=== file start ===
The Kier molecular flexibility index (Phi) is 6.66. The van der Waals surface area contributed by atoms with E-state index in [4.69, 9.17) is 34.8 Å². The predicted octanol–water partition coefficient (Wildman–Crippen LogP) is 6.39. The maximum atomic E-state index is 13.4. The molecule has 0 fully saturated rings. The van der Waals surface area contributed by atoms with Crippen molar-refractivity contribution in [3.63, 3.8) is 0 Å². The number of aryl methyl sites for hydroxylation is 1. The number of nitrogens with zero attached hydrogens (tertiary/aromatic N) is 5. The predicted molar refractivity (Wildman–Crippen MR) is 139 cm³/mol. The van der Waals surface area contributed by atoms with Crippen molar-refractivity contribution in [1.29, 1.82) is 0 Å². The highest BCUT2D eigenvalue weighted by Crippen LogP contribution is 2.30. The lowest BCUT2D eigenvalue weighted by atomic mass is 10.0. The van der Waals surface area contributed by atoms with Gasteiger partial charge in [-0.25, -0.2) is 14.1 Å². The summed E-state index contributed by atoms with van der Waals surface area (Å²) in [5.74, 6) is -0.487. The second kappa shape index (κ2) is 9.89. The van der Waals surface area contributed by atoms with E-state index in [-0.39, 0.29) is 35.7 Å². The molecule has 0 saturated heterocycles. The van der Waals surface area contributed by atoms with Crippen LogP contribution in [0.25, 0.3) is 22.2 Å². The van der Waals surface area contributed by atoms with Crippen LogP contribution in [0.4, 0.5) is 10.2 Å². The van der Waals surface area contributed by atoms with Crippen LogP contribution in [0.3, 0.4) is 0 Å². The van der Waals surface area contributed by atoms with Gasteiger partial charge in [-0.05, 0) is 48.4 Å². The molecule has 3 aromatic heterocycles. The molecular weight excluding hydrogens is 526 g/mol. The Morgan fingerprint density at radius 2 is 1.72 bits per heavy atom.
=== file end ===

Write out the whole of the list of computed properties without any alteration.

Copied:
The Kier molecular flexibility index (Phi) is 6.66. The van der Waals surface area contributed by atoms with E-state index in [4.69, 9.17) is 34.8 Å². The predicted octanol–water partition coefficient (Wildman–Crippen LogP) is 6.39. The maximum atomic E-state index is 13.4. The molecule has 0 fully saturated rings. The van der Waals surface area contributed by atoms with Crippen molar-refractivity contribution in [3.63, 3.8) is 0 Å². The number of aryl methyl sites for hydroxylation is 1. The number of nitrogens with zero attached hydrogens (tertiary/aromatic N) is 5. The predicted molar refractivity (Wildman–Crippen MR) is 139 cm³/mol. The van der Waals surface area contributed by atoms with Crippen molar-refractivity contribution in [1.29, 1.82) is 0 Å². The highest BCUT2D eigenvalue weighted by Crippen LogP contribution is 2.30. The lowest BCUT2D eigenvalue weighted by atomic mass is 10.0. The van der Waals surface area contributed by atoms with Gasteiger partial charge in [-0.25, -0.2) is 14.1 Å². The summed E-state index contributed by atoms with van der Waals surface area (Å²) in [5.74, 6) is -0.487. The second kappa shape index (κ2) is 9.89. The van der Waals surface area contributed by atoms with E-state index in [-0.39, 0.29) is 35.7 Å². The molecule has 0 saturated heterocycles. The van der Waals surface area contributed by atoms with Crippen LogP contribution in [0.25, 0.3) is 22.2 Å². The van der Waals surface area contributed by atoms with Crippen LogP contribution in [0.4, 0.5) is 10.2 Å². The van der Waals surface area contributed by atoms with Crippen LogP contribution in [0.3, 0.4) is 0 Å². The van der Waals surface area contributed by atoms with Gasteiger partial charge in [-0.05, 0) is 48.4 Å². The molecule has 3 aromatic heterocycles. The molecular weight excluding hydrogens is 526 g/mol. The Morgan fingerprint density at radius 2 is 1.72 bits per heavy atom.